I wanted to leave no stone unturned about what happened. How low things got. And most importantly, give people an idea of how I did it, so they can conquer their own Mount Everest, or weather whatever storm might be ripping through their life.
It tells of my story, but gets you thinking about you own.
And lastly, Ms Eaves, you’ve been advocating for greater police transparency in Queensland for near on a decade.
What will bring about meaningful reform to the way the Queensland Police Service operates? And do you believe significant change will start being implemented in the not-too-distant future?
When misconduct occurs behind closed doors, we need people with courage and integrity on the inside that are protected properly by law to use their voice and speak up about what they see if it is wrong.
But the legislation is only the first step. It is in part, not practical. It isn’t being utilised in the way for which it was intended. How can it be the case that since the commencement of the Whistleblowers Act, no person has ever been criminally charged for a reprisal under the Act?
It is a criminal offence to retaliate in anyway whatsoever against a whistleblower. Rick Flori is the perfect example of that. He has evidence of reprisals against him.
And have those persons been charged? No. I would say it’s because they are too far up the food chain. Who is going to charge them? What officer is going to charge their boss and live to see another day?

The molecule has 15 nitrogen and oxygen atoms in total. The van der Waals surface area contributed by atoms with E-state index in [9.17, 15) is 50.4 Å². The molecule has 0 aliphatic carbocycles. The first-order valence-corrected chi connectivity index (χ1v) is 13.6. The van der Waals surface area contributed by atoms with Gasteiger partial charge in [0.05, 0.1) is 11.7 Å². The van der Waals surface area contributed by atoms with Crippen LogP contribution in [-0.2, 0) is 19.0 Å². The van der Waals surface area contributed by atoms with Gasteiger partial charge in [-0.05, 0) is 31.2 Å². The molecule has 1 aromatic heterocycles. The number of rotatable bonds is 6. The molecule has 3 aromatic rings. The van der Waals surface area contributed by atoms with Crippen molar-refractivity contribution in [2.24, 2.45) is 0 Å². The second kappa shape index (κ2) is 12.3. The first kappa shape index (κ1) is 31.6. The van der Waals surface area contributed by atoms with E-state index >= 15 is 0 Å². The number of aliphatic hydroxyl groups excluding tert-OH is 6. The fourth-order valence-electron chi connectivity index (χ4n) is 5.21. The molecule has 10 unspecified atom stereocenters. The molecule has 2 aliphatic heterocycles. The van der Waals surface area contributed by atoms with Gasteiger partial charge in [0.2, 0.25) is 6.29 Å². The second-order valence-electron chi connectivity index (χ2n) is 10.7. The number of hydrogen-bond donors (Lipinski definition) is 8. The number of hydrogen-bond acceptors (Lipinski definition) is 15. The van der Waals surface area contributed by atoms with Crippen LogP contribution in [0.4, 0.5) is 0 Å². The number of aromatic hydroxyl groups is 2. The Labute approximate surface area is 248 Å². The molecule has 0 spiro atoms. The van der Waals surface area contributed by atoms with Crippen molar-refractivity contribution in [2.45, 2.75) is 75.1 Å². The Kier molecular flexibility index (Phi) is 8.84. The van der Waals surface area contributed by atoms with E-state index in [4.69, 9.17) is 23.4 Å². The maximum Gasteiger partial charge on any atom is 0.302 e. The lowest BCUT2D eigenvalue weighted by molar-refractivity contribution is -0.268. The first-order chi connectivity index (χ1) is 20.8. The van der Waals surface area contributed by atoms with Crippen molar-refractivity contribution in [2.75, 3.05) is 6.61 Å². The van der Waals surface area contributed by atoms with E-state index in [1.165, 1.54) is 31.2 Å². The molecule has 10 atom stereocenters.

He is forced to take civil action. Which brings me back to what I originally said, in that you can’t resolve corrupt behaviour from the bottom. It starts at the top. If we do not have the right leaders, the bar drops, and it’s a domino effect.
We are currently seeing the domino effect of the bar being dropped.
Many police are being bullied internally. There are politics at play internally that they must try and cope with, and then they are dealing with a lot of negative situations day in day out.
Our police are not being looked after properly: not being debriefed, not given adequate time to recover from the trauma they are exposed to. And as a result, we are sometimes not getting the service we expect.
There is more time and money spent covering up where it is a mess rather than simply fixing it in my opinion.
I spoke to someone yesterday who thought the police minister was the PR guy for the QPS. I just shook my head.
If people cannot go to the QPS, the ESC, the CCC, or the police minister with genuine and valid concerns when they are supported by evidence, and have it taken seriously, something is very wrong.
That is why I personally attended a press conference at police headquarters last year in order to get answers from the leader of the organisation. That press conference was very telling.
I believe change will be implemented. One person at a time if need be. I know I have been a good start to that change, and it has been far from easy.
I do have the best of intentions. I care very much about people. And I think it is apparent, I don’t back down, no matter how big the bully.
Thank you to everyone at Sydney Criminal Lawyers® for your ongoing commitment to reporting topics relevant to people getting justice.
Paul Gregoire is a Sydney-based journalist and writer. He has a focus on human rights issues, encroachments on civil liberties, drug law reform, gender diversity and First Nations rights. Prior to Sydney Criminal Lawyers®, he wrote for VICE and was the news editor at Sydney’s City Hub.